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Believe It Or Not, There Was A Time When Bollywood Songs Were About Women’s Rights

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By Saquib Salim:

These are times when we are being fed with misogynistic bollywood songs like ‘Munni Badnam hui’, ‘Shiela ki Jawani’ and singers like Honey Singh and Mika, whose lyrics are extremely sexist. It has become difficult, if not impossible, to think of Hindi/Urdu songs as as a platform for progressive or feminist ideas. There is no denying the fact that the ongoing discourse in bollywood movies and songs reinforces the age-old notions of patriarchy. However, the assumption that bollywood has always been an agent of regressive ideas is a popular but misplaced notion.

There was a time from the 1950s to 1980s when progressive writers like Kaifi Azmi, Majaz, Sahir Ludhianvi, and Shailendra Singh and others were penning Bollywood songs. The poets, all of whom were part of a movement known as the Progressive Writers’ Association (PWA), brought with them, ideas of social revolution in the landscape of Bollywood. A language of women’s rights and feminism also found its way into mainstream Bollywood. In the present era, songs and movies that talk of social change are supposed to be ‘offbeat’. In the fifties that was not the case.

Sadhna’, a 1958 box-office hit featured a song. ‘Aurat ne janam diya mardon ko’. This song has a tone that confronts patriarchal notions of society and religion. It should be kept in mind that this movie was a ‘mainstream’ film that was directed by B.R Chopra. Sunil Dutt and Vyjayanthimala were in the lead roles. It was declared a box-office success and the song became a hit. Sahir Ludhianvi was nominated for the Best Lyricist in the 1959 Filmfare Awards for the song.

The film tries to portray how society treats a sex worker and this song defines the very theme of the film. At the very outset, Sahir holds men responsible for the commodification of women. He writes, “Aurat ne janam diya mardon ko, mardon ne usey bazaar diya.” (Woman gave birth to men, men gave her the market.) It also brings out the idea that this society is a male dominated society and men have turned women into a commodity. Later lines of the song include, “Mardon ne banayi jo rasmein, unko haq ka farmaan kaha.” (Writings/Customs formulated by men were claimed to be the word of God.) It is an open attack on all the existing religions and their treatment of women. Ludhianvi is fearless in asking the bitter truth. Where were the women when the religious texts were being written? For him, all these religious institutions are made by men to legitimise their dominance over women. In the next sentence, he attacks Sati and Jauhar (The self-immolation of queens  of the Rajput kingdoms in Rajasthan, when it was evident that they were going to be defeated.) He writes ‘Aurat ke Zinda Jalne ko Qurbani aur Balidan kaha’ (Burning of women is celebrated as sacrifice.) It should be kept in mind that a Jauhar Mela is held annually at Chittorgarh, organised by the state government even today and is attended by ministers and parliamentarians. It seems almost impossible today to believe that Bollywood could stand against patriarchy and other regressive notions.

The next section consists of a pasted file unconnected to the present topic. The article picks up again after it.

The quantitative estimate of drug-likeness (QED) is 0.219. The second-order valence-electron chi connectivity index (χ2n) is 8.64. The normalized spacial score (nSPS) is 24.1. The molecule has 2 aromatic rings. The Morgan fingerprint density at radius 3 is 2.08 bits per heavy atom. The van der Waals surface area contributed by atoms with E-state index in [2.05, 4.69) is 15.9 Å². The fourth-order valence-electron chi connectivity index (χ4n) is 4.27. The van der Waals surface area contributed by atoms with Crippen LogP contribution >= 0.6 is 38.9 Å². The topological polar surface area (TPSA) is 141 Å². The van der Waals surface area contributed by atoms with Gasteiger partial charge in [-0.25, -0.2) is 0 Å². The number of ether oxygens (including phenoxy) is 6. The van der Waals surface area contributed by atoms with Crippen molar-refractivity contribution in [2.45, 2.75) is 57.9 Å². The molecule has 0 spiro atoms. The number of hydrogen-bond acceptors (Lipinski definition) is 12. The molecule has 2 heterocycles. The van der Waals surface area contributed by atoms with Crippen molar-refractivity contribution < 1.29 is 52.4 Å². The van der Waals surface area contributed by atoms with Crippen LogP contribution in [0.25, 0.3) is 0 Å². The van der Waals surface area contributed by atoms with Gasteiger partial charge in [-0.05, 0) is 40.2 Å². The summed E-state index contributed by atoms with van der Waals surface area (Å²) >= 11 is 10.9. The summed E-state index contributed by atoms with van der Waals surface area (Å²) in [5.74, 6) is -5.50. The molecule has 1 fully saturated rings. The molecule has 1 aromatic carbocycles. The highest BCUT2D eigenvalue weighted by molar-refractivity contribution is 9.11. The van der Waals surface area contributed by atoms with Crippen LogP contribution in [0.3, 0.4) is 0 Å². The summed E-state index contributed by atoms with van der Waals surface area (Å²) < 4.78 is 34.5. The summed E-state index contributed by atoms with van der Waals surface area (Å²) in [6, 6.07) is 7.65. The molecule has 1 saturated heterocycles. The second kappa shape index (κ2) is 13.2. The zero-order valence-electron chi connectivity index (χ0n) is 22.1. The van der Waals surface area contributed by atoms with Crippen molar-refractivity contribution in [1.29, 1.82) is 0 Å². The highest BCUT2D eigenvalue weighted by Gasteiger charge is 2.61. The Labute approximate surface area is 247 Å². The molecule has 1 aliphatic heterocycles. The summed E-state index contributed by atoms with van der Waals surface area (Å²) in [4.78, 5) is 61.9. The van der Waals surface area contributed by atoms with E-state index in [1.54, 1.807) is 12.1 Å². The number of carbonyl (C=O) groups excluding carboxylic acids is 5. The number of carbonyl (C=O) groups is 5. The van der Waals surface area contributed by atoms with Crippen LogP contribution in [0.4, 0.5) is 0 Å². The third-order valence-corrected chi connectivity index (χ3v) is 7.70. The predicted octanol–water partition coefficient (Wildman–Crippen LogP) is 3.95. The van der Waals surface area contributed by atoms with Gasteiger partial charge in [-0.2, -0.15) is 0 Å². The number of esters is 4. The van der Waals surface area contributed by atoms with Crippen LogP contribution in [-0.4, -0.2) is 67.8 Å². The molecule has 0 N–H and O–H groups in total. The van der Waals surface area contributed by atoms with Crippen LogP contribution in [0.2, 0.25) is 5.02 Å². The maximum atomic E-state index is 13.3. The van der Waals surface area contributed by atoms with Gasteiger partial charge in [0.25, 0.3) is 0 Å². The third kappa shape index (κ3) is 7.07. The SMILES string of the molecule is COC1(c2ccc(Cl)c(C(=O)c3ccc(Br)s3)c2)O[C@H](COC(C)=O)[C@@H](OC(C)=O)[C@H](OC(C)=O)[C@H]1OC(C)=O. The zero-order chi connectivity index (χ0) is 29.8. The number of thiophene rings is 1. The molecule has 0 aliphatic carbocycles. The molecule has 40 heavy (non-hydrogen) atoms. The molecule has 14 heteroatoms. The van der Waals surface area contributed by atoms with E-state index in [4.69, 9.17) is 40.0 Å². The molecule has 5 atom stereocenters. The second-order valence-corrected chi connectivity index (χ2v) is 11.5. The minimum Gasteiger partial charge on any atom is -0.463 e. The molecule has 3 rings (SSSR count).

Sahir’s attack on religion does not stop here. He goes on to write, “Avatar payambar janti hai phir bhi shaitan ki beti hai.” (Gives birth to avatar and prophet, yet she is satan’s daughter.) This is in reference to the Semitic belief that women are the root cause of evil as they were responsible for the exit from paradise. (Story of Adam and Eve)

It is not the case that he attacked only religion while challenging patriarchy. With the words ‘’Mardon ki havas hai jo aksar, aurat hi paap mai dhalti hai,” (Lust/curiosity of men takes shape of a sin for women) he points towards the hypocrisy of our society where different treatment is meted out to men and women for the same conduct. While a sexual relationship a man indulges in can be called anything from curiosity to lust, for a woman the same thing will be called sin. Why this hypocrisy when both are equal partners in the sexual union?

Being an active member of the Progressive Writer’s Association, economic issues were close to the heart of Ludhianvi and is reflected in the line, “Chaklo hi mai aa kar rukti hai faaqo se jo raah nikalti hai”. (The journey which begins due to starvation/ hunger ends in the red light areas.) He points out the socio-economic reasons which force women to take up the profession of prostitution. For Ludhianvi, social etiquette and morality are explained through class. The poor are seen as shameless. “Sansar ki har ik be-sharmi ghurbat ki goad mai palti hai.” (Every shamelessness of the world grows up in the lap of poverty.) Ludhianvi believes that prostitution is forced upon women because of the adverse economic conditions they face. Yet, it doesn’t prevent them from being called  ‘shameless’ and ‘characterless’.

Like any great poet worth his salt, he keeps his most powerful words to conclude the song. For him, every woman is as much a woman as his own mother. He scares the listener to the core with the words “Ye wo bad-qismat maa hai, jo beto ki saij pe leti hai.” (This is that unfortunate mother, who is lying on the bed of her sons.) He draws out the irony in a brothel where a man might be having sex with the same woman his father had also visited.

This iconic song, written by Sahir Ludhianvi and sung by Lata Mangeshkar is just one of several such from the era of 1950s to 1980s. Now, consider the present scenario. Is it really possible to think that bollywood can produce such bold attacks on social, economic and religious institutions of our society in contemporary times?

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